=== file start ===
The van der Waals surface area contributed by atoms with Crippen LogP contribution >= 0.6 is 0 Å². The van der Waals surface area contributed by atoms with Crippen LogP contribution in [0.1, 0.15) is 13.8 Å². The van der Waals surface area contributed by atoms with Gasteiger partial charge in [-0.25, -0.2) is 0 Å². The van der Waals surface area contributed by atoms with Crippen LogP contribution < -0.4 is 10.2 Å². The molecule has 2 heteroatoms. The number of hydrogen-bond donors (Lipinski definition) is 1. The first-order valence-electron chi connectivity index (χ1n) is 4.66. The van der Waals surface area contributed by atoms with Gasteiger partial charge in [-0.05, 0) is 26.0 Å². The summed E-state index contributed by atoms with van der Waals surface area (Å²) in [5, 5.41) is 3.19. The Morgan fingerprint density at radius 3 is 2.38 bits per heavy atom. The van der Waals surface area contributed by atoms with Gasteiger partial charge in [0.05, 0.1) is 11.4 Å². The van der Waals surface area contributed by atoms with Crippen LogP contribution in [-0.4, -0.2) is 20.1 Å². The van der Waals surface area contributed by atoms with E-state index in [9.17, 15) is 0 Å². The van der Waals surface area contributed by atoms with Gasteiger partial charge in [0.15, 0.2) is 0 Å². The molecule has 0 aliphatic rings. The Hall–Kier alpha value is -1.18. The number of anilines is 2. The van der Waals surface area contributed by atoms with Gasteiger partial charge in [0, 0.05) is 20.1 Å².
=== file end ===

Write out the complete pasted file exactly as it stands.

The van der Waals surface area contributed by atoms with Crippen LogP contribution >= 0.6 is 0 Å². The van der Waals surface area contributed by atoms with Crippen LogP contribution in [0.1, 0.15) is 13.8 Å². The van der Waals surface area contributed by atoms with Gasteiger partial charge in [-0.25, -0.2) is 0 Å². The van der Waals surface area contributed by atoms with Crippen LogP contribution < -0.4 is 10.2 Å². The molecule has 2 heteroatoms. The number of hydrogen-bond donors (Lipinski definition) is 1. The first-order valence-electron chi connectivity index (χ1n) is 4.66. The van der Waals surface area contributed by atoms with Gasteiger partial charge in [-0.05, 0) is 26.0 Å². The summed E-state index contributed by atoms with van der Waals surface area (Å²) in [5, 5.41) is 3.19. The Morgan fingerprint density at radius 3 is 2.38 bits per heavy atom. The van der Waals surface area contributed by atoms with Gasteiger partial charge in [0.05, 0.1) is 11.4 Å². The van der Waals surface area contributed by atoms with Crippen LogP contribution in [-0.4, -0.2) is 20.1 Å². The van der Waals surface area contributed by atoms with E-state index in [9.17, 15) is 0 Å². The van der Waals surface area contributed by atoms with Gasteiger partial charge in [0.15, 0.2) is 0 Å². The molecule has 0 aliphatic rings. The Hall–Kier alpha value is -1.18. The number of anilines is 2. The van der Waals surface area contributed by atoms with Gasteiger partial charge in [0, 0.05) is 20.1 Å².